Using the route criteria or an evaluation method that has been developed (see Implementation Resources for examples), you can start drafting your route using the following steps:
Use state or local bicycle route maps which often show more routing options than state highway maps. DeLorme maps and Google maps also offer some great perspectives, but be aware of possible inaccuracies. This is where the local knowledge of bike clubs and cyclists can be very helpful.
Review your state or local trail systems and determine what might fit into the route. Trail surfaces must be suitable for touring bikes (pavement or crushed, hard-pressed gravel) and trail connections must be easy to locate. It might take local knowledge to ensure suitability of trails for bicycle touring.
Assess whether there are existing bicycle touring routes along the chosen corridor such as an Adventure Cycling route.
Assess need for infrastructure improvements and consider alternative routes. If the roads along your draft route need long-term improvements to be suitable according to USBR route criteria, consider temporary or alternative routes as a short-term solution. Realignment of the USBR can be made once the improvements are completed. In addition, if there are excellent opportunities to include options, alternative routes may be included in the designation. For more on how alternate routes should be numbered, see FAQs for Planners under the Implementation header.
Make the draft route available to stakeholders for comment, suggestions and buy-in using an online and/or printed map. Instructions and tutorials for drafting routes using Google Maps is available upon request. Draft routes can also be incorporated into Open Cycle Map.
Once your draft route is ready, you should begin outreach to jurisdictions along the route to gain agreements and support for your draft route, using the following steps:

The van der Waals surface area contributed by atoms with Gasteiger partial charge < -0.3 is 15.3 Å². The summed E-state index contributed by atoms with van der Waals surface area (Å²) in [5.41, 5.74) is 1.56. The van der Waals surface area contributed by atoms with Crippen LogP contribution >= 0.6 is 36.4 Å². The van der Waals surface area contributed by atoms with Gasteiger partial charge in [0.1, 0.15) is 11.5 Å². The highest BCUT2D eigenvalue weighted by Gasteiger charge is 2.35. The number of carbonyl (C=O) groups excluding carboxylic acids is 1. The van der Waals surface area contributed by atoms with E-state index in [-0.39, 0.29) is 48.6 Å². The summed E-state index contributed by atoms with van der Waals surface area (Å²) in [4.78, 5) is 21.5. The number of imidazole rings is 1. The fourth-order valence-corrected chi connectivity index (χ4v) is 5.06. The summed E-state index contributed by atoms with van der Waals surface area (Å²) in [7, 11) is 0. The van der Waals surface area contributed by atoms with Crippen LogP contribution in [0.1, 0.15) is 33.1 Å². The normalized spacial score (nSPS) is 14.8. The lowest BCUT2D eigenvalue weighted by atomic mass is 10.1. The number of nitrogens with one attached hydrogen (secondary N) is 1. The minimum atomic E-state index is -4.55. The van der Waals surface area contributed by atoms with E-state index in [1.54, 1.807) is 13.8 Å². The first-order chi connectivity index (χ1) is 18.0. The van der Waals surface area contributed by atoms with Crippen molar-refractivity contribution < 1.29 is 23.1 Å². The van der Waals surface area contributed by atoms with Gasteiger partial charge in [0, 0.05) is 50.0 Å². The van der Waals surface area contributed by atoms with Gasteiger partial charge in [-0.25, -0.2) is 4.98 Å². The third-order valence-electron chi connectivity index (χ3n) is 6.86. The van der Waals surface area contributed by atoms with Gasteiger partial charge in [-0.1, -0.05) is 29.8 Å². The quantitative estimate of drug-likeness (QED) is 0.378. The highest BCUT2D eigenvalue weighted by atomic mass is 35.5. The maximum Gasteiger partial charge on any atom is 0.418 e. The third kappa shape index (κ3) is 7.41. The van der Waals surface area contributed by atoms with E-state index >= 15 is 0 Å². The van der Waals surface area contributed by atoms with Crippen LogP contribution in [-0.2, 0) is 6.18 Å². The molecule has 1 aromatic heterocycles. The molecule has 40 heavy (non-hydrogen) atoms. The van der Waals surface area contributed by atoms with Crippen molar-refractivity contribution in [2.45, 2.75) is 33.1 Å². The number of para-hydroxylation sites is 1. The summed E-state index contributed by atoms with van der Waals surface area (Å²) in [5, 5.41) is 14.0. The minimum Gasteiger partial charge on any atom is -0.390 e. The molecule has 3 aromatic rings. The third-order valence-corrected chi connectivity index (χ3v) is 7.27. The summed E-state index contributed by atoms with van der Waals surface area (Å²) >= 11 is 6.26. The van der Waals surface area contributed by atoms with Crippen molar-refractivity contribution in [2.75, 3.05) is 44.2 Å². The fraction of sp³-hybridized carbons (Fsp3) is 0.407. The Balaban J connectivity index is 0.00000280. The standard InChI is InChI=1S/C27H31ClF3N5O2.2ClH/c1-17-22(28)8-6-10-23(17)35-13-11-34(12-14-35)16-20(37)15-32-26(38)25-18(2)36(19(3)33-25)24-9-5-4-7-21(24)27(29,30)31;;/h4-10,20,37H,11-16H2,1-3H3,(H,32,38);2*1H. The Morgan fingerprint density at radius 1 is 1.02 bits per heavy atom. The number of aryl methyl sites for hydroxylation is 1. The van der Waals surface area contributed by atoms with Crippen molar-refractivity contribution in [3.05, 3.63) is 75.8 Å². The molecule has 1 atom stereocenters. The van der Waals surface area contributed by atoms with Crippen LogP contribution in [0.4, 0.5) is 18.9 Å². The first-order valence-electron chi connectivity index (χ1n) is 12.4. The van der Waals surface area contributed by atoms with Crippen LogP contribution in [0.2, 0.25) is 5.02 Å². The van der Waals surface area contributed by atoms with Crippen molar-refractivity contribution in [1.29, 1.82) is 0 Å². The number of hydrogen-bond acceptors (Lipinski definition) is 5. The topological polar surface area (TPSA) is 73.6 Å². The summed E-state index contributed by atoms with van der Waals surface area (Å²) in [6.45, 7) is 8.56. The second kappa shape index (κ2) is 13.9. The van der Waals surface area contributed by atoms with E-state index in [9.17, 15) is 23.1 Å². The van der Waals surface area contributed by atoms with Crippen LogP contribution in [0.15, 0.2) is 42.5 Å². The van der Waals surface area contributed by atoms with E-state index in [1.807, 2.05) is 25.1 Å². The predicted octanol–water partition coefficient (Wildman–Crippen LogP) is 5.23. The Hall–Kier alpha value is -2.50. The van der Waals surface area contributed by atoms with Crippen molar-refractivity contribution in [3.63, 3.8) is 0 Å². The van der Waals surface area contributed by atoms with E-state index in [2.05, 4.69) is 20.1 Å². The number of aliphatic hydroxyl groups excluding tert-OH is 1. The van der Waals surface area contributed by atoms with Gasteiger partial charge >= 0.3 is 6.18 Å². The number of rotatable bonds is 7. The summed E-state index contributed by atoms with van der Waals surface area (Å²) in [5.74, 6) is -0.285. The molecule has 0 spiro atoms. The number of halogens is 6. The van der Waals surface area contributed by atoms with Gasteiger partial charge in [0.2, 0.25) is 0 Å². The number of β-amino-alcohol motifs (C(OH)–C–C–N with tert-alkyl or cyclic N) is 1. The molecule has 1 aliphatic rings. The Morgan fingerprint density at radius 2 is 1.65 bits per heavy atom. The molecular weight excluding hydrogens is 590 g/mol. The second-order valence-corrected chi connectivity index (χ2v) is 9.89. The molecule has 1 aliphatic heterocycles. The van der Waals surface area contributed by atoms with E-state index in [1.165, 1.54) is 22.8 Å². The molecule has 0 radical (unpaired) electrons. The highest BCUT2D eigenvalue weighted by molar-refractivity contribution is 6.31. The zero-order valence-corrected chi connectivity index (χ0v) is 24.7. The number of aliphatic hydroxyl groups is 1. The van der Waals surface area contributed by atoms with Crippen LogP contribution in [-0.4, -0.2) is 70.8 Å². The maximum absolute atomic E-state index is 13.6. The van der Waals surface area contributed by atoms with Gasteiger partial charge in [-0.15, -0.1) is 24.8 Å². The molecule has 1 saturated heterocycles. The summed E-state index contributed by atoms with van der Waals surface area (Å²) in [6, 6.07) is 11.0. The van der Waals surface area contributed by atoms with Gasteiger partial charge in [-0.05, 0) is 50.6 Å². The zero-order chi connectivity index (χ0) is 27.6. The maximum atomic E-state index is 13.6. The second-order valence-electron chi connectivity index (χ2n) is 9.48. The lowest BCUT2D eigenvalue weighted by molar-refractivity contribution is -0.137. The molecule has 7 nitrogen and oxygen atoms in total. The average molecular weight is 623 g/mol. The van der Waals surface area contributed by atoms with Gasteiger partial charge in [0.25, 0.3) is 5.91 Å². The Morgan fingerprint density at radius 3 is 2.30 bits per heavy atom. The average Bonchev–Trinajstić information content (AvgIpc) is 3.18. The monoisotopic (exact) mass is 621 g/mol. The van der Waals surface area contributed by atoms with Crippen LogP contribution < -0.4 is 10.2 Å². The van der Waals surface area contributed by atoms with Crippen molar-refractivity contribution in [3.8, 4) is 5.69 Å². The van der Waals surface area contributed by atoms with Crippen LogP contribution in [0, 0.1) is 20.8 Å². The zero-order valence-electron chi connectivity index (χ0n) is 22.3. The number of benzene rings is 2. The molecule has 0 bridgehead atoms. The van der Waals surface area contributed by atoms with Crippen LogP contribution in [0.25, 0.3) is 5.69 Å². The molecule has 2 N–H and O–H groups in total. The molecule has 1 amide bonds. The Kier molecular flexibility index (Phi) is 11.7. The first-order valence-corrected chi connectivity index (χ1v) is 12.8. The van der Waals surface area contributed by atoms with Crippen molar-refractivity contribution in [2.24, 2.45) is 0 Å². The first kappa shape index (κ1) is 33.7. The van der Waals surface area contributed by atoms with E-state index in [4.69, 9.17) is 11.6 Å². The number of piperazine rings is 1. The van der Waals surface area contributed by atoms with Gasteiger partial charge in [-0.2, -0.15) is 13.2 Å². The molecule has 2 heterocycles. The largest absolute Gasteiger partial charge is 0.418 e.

Research and document the road owners along the route. You will need to document all of the state or local agencies that have jurisdiction over the route or surrounding area, including road authorities, municipal governments, departments of natural resources, tribes, and parks and recreation or federal land agencies such as U.S. Forest Service, Bureau of Land Management, National Park Service, and/or others.
Contact road owners for USBR agreements. For any section of the route not owned by the DOT, the next step is to contact the jurisdictions to build support for the designation with the ultimate goal of gaining agreements in the form of letters or resolutions of support, memorandums of understanding (MOUs), or interagency agreements. The state DOT will determine which form of agreement they require for the AASHTO application. See Implementation Resources for template agreements.
Volunteers can expedite the outreach. Conducting outreach via phone and/or email is a great task for a local volunteer(s), and requires on average about 6 hours per jurisdiction and occasionally may require in-person travel to attend meetings. Adventure Cycling can help find volunteers if needed, just contact us at firstname.lastname@example.org.